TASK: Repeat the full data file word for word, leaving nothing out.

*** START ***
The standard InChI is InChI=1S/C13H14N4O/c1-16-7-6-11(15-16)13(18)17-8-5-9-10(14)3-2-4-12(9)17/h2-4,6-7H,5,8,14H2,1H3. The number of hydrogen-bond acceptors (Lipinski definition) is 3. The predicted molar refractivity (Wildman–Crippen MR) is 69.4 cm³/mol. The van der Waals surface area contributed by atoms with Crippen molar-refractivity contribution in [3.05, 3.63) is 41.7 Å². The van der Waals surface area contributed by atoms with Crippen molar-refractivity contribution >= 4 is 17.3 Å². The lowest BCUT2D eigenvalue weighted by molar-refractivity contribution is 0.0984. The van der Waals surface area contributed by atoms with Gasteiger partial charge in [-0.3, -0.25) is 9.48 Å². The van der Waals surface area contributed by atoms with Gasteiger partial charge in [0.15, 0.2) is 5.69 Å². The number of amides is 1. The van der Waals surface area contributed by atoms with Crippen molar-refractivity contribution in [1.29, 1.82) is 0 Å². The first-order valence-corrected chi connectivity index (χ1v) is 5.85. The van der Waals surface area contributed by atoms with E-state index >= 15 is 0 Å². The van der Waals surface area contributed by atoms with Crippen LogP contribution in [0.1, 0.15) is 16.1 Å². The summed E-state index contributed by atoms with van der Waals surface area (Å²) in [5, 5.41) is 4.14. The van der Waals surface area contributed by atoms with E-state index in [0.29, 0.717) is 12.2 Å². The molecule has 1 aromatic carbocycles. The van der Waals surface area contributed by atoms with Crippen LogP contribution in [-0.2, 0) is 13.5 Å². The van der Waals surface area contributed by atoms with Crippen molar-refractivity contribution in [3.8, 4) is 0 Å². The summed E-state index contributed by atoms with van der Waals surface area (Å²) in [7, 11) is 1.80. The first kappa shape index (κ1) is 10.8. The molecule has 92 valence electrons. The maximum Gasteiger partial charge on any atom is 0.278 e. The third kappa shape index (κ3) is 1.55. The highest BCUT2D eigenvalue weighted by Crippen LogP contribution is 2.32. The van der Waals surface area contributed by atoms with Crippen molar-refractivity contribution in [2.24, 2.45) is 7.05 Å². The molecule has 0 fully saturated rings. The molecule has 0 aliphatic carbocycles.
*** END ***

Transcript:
The standard InChI is InChI=1S/C13H14N4O/c1-16-7-6-11(15-16)13(18)17-8-5-9-10(14)3-2-4-12(9)17/h2-4,6-7H,5,8,14H2,1H3. The number of hydrogen-bond acceptors (Lipinski definition) is 3. The predicted molar refractivity (Wildman–Crippen MR) is 69.4 cm³/mol. The van der Waals surface area contributed by atoms with Crippen molar-refractivity contribution in [3.05, 3.63) is 41.7 Å². The van der Waals surface area contributed by atoms with Crippen molar-refractivity contribution >= 4 is 17.3 Å². The lowest BCUT2D eigenvalue weighted by molar-refractivity contribution is 0.0984. The van der Waals surface area contributed by atoms with Gasteiger partial charge in [-0.3, -0.25) is 9.48 Å². The van der Waals surface area contributed by atoms with Gasteiger partial charge in [0.15, 0.2) is 5.69 Å². The number of amides is 1. The van der Waals surface area contributed by atoms with Crippen molar-refractivity contribution in [1.29, 1.82) is 0 Å². The first-order valence-corrected chi connectivity index (χ1v) is 5.85. The van der Waals surface area contributed by atoms with E-state index >= 15 is 0 Å². The van der Waals surface area contributed by atoms with Crippen LogP contribution in [0.1, 0.15) is 16.1 Å². The summed E-state index contributed by atoms with van der Waals surface area (Å²) in [5, 5.41) is 4.14. The van der Waals surface area contributed by atoms with E-state index in [0.29, 0.717) is 12.2 Å². The molecule has 1 aromatic carbocycles. The van der Waals surface area contributed by atoms with Crippen LogP contribution in [-0.2, 0) is 13.5 Å². The van der Waals surface area contributed by atoms with Crippen molar-refractivity contribution in [3.8, 4) is 0 Å². The summed E-state index contributed by atoms with van der Waals surface area (Å²) in [7, 11) is 1.80. The first kappa shape index (κ1) is 10.8. The molecule has 92 valence electrons. The maximum Gasteiger partial charge on any atom is 0.278 e. The third kappa shape index (κ3) is 1.55. The highest BCUT2D eigenvalue weighted by Crippen LogP contribution is 2.32. The van der Waals surface area contributed by atoms with Crippen molar-refractivity contribution in [2.24, 2.45) is 7.05 Å². The molecule has 0 fully saturated rings. The molecule has 0 aliphatic carbocycles.